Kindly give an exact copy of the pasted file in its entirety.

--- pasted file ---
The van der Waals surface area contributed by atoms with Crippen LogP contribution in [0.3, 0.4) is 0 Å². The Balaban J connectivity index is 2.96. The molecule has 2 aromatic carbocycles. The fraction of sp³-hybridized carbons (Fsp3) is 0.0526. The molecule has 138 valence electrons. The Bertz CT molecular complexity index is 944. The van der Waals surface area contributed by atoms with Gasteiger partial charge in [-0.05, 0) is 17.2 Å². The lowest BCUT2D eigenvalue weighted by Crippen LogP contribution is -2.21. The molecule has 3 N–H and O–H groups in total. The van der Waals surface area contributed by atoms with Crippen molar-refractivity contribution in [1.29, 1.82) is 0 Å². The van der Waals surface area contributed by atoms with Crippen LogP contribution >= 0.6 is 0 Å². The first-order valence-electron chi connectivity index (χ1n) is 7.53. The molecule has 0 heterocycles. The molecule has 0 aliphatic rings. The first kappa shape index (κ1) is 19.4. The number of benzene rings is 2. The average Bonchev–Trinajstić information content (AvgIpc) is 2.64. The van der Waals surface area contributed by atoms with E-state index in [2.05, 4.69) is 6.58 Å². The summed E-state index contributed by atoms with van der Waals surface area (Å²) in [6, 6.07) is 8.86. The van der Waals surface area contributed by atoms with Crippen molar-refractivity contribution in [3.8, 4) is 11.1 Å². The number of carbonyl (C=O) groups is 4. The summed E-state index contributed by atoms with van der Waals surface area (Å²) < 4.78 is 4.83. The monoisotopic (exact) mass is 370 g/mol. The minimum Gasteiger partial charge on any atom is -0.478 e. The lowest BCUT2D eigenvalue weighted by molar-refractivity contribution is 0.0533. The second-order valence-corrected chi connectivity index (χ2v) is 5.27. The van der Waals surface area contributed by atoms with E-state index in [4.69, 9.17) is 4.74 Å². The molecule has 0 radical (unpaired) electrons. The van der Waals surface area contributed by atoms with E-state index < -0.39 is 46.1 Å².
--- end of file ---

The van der Waals surface area contributed by atoms with Crippen LogP contribution in [0.3, 0.4) is 0 Å². The Balaban J connectivity index is 2.96. The molecule has 2 aromatic carbocycles. The fraction of sp³-hybridized carbons (Fsp3) is 0.0526. The molecule has 138 valence electrons. The Bertz CT molecular complexity index is 944. The van der Waals surface area contributed by atoms with Gasteiger partial charge in [-0.05, 0) is 17.2 Å². The lowest BCUT2D eigenvalue weighted by Crippen LogP contribution is -2.21. The molecule has 3 N–H and O–H groups in total. The van der Waals surface area contributed by atoms with Crippen molar-refractivity contribution in [1.29, 1.82) is 0 Å². The van der Waals surface area contributed by atoms with Crippen LogP contribution >= 0.6 is 0 Å². The first-order valence-electron chi connectivity index (χ1n) is 7.53. The molecule has 0 heterocycles. The molecule has 0 aliphatic rings. The first kappa shape index (κ1) is 19.4. The number of benzene rings is 2. The average Bonchev–Trinajstić information content (AvgIpc) is 2.64. The van der Waals surface area contributed by atoms with E-state index in [2.05, 4.69) is 6.58 Å². The summed E-state index contributed by atoms with van der Waals surface area (Å²) in [6, 6.07) is 8.86. The van der Waals surface area contributed by atoms with Crippen molar-refractivity contribution in [3.8, 4) is 11.1 Å². The number of carbonyl (C=O) groups is 4. The summed E-state index contributed by atoms with van der Waals surface area (Å²) < 4.78 is 4.83. The monoisotopic (exact) mass is 370 g/mol. The minimum Gasteiger partial charge on any atom is -0.478 e. The lowest BCUT2D eigenvalue weighted by molar-refractivity contribution is 0.0533. The second-order valence-corrected chi connectivity index (χ2v) is 5.27. The van der Waals surface area contributed by atoms with E-state index in [4.69, 9.17) is 4.74 Å². The molecule has 0 radical (unpaired) electrons. The van der Waals surface area contributed by atoms with E-state index < -0.39 is 46.1 Å².